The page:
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McGonigle McGrath wins planning for rural house

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[FIRST LOOK + PROJECT DATA + PLANS] Belfast-based McGonigle McGrath has won planning for a 525m2 house in Magherafelt, Northern Ireland

The scheme, on a former pig farm near Magherafelt in Northern Ireland, has been influenced by the site’s past use.

Constructed from dark grey brick, the 525m2 house is made up of three single-storey barns with zinc pitched roofs.

The scheme is set to start on site in 2015.

McGonigle McGrath

The architect’s view

The informally arranged single storey ‘barns’ are influenced by the animal buildings and yards which occupied the site, of which a single derelict shed remains, and by an earlier dwelling house on the site evident only in historic mappings. 

The new barns are constructed throughout using monolithic dark coal fired brick, reflecting the presence of the existing structure, while internal insertions are robustly detailed oak. The rath will be restored.

The site is situated in gently rolling farming land to the east of Magherafelt, Northern Ireland. A former pig farm, it has within its demise an unscheduled and badly deteriorated rath, or ‘forth’. The topography rises from the road to the rath, then falls south west towards the town.

The proposal is conceived as contributing to the context and setting of its locale by its representation as a series of single storey long barns, informally arranged to the south west of the rath, rising and falling with the land, and with an enclosed entrance yard, in keeping with the memory of historic farmsteads and animal buildings which previously stood on the site.

The building consists of three forms. Each long, of simple span and single storey with vernacular profile pitched roof. Two of these elements constitute the main part of the dwelling. The first resting on the footprint of the removed dilapidated pig barn, the second assuming its geometry, orientation and scale from an earlier dwelling house on the site evident in early mappings. Both serve as a memory and an anchor to the historic context of the area. These two elements are offset from each other, and connected by a linking element, economic in form, deferring to the strong and simple geometries of the barns it connects. A third element is placed away from the first two, and houses the ancillary functions. The placing of this element, along with connecting walls, creates the enclosure required for the entrance yard, secluded from the rath, the view from the road, and from the long views of the site from the surrounding landscape.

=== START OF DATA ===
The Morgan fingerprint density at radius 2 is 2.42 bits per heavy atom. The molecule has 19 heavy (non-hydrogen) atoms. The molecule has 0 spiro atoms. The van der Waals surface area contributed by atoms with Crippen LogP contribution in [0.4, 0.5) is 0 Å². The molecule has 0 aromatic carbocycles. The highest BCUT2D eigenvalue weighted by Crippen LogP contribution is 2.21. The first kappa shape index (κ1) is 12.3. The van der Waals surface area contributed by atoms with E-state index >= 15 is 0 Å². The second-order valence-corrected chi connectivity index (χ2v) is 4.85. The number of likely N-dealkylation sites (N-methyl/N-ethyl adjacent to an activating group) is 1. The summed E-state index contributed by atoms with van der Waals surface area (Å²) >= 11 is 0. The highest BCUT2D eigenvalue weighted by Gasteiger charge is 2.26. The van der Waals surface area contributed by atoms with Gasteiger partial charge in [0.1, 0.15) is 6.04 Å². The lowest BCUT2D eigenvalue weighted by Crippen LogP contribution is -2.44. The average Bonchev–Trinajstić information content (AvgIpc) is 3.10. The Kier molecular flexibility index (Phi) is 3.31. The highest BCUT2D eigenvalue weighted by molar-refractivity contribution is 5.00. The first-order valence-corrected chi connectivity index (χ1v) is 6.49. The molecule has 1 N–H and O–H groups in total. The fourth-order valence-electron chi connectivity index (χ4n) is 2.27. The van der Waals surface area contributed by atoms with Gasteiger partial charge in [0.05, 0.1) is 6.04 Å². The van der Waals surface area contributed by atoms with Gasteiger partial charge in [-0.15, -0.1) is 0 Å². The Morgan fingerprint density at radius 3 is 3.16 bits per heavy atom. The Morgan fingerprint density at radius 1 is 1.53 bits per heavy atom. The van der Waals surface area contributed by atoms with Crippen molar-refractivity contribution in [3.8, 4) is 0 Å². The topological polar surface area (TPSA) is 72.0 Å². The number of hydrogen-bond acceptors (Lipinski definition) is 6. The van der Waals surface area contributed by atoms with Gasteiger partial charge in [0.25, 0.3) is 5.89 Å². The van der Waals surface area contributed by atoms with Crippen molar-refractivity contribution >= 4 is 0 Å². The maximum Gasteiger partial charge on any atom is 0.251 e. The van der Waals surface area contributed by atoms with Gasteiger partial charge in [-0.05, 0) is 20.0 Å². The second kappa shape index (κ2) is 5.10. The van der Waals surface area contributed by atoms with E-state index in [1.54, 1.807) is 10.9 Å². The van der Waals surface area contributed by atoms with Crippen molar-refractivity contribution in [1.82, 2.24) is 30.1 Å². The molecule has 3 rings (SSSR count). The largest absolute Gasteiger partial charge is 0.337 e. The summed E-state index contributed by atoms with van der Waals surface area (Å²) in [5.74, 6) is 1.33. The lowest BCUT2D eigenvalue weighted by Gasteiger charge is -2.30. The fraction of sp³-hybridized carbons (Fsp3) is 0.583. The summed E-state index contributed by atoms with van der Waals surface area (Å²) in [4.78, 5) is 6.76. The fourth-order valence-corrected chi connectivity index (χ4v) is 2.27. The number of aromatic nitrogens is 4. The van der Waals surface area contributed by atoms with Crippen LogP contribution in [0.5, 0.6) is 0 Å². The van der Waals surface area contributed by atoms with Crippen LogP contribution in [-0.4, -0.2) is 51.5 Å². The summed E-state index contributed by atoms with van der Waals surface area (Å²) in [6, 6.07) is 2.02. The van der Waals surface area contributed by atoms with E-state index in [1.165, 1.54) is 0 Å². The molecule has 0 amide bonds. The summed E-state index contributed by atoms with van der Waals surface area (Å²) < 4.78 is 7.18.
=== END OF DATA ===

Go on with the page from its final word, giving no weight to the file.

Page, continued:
McGonigle McGrath

Project data

Type of project house
Client private
Architect McGonigle McGrath
Structural engineer Design ID
Quantity surveyor David Mawhinney Associates
Main contractor TBC
Funding private
Start on site date due to commence January 2015
Gross internal floor area 525m2
Form of contract and/or procurement TBC
Total cost TBC

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